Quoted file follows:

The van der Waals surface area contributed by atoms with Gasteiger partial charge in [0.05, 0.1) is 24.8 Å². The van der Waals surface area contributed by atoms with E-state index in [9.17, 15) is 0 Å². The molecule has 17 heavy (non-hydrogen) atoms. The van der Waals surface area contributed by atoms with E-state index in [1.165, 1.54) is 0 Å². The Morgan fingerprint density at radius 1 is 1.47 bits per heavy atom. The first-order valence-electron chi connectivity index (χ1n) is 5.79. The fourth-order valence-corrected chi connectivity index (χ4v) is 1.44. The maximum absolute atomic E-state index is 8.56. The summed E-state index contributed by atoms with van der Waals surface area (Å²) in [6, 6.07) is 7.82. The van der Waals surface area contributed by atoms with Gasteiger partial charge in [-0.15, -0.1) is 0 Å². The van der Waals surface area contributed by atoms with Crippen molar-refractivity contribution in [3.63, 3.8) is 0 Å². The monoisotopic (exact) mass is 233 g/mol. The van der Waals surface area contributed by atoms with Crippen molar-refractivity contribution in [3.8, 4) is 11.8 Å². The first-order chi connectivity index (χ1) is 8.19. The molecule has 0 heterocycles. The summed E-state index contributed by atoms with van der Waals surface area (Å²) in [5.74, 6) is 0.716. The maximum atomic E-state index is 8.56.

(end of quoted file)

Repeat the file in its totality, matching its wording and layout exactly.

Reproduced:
The van der Waals surface area contributed by atoms with Gasteiger partial charge in [0.05, 0.1) is 24.8 Å². The van der Waals surface area contributed by atoms with E-state index in [9.17, 15) is 0 Å². The molecule has 17 heavy (non-hydrogen) atoms. The van der Waals surface area contributed by atoms with E-state index in [1.165, 1.54) is 0 Å². The Morgan fingerprint density at radius 1 is 1.47 bits per heavy atom. The first-order valence-electron chi connectivity index (χ1n) is 5.79. The fourth-order valence-corrected chi connectivity index (χ4v) is 1.44. The maximum absolute atomic E-state index is 8.56. The summed E-state index contributed by atoms with van der Waals surface area (Å²) in [6, 6.07) is 7.82. The van der Waals surface area contributed by atoms with Gasteiger partial charge in [-0.15, -0.1) is 0 Å². The van der Waals surface area contributed by atoms with Crippen molar-refractivity contribution in [3.63, 3.8) is 0 Å². The monoisotopic (exact) mass is 233 g/mol. The van der Waals surface area contributed by atoms with Crippen molar-refractivity contribution in [3.8, 4) is 11.8 Å². The first-order chi connectivity index (χ1) is 8.19. The molecule has 0 heterocycles. The summed E-state index contributed by atoms with van der Waals surface area (Å²) in [5.74, 6) is 0.716. The maximum atomic E-state index is 8.56.